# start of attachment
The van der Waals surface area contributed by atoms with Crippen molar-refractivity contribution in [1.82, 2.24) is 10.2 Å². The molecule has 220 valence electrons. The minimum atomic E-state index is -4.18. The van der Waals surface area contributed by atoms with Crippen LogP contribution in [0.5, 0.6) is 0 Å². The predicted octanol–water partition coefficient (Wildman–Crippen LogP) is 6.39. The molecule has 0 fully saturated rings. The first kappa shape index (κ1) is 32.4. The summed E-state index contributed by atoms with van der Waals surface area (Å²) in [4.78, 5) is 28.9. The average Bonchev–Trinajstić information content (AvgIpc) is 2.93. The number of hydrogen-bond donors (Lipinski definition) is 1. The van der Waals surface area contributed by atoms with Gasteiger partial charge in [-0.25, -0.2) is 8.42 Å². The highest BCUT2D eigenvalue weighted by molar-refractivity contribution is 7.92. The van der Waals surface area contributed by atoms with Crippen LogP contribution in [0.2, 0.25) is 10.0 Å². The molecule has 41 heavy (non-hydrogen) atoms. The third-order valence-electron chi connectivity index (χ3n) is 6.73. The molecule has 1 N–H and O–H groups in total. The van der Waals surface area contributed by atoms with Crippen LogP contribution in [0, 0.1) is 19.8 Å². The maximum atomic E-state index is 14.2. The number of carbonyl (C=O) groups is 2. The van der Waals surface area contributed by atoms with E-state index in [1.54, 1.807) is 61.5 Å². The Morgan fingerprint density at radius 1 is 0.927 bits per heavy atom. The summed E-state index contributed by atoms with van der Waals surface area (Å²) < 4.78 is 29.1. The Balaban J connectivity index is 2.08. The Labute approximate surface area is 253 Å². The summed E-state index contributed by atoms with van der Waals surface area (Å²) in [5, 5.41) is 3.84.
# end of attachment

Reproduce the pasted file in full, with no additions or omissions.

The van der Waals surface area contributed by atoms with Crippen molar-refractivity contribution in [1.82, 2.24) is 10.2 Å². The molecule has 220 valence electrons. The minimum atomic E-state index is -4.18. The van der Waals surface area contributed by atoms with Crippen LogP contribution in [0.5, 0.6) is 0 Å². The predicted octanol–water partition coefficient (Wildman–Crippen LogP) is 6.39. The molecule has 0 fully saturated rings. The first kappa shape index (κ1) is 32.4. The summed E-state index contributed by atoms with van der Waals surface area (Å²) in [4.78, 5) is 28.9. The average Bonchev–Trinajstić information content (AvgIpc) is 2.93. The number of hydrogen-bond donors (Lipinski definition) is 1. The van der Waals surface area contributed by atoms with Gasteiger partial charge in [-0.25, -0.2) is 8.42 Å². The highest BCUT2D eigenvalue weighted by molar-refractivity contribution is 7.92. The van der Waals surface area contributed by atoms with Crippen LogP contribution in [0.2, 0.25) is 10.0 Å². The molecule has 41 heavy (non-hydrogen) atoms. The third-order valence-electron chi connectivity index (χ3n) is 6.73. The molecule has 1 N–H and O–H groups in total. The van der Waals surface area contributed by atoms with Crippen LogP contribution in [0, 0.1) is 19.8 Å². The maximum atomic E-state index is 14.2. The number of carbonyl (C=O) groups is 2. The van der Waals surface area contributed by atoms with E-state index in [1.54, 1.807) is 61.5 Å². The Morgan fingerprint density at radius 1 is 0.927 bits per heavy atom. The summed E-state index contributed by atoms with van der Waals surface area (Å²) < 4.78 is 29.1. The Balaban J connectivity index is 2.08. The Labute approximate surface area is 253 Å². The summed E-state index contributed by atoms with van der Waals surface area (Å²) in [5, 5.41) is 3.84.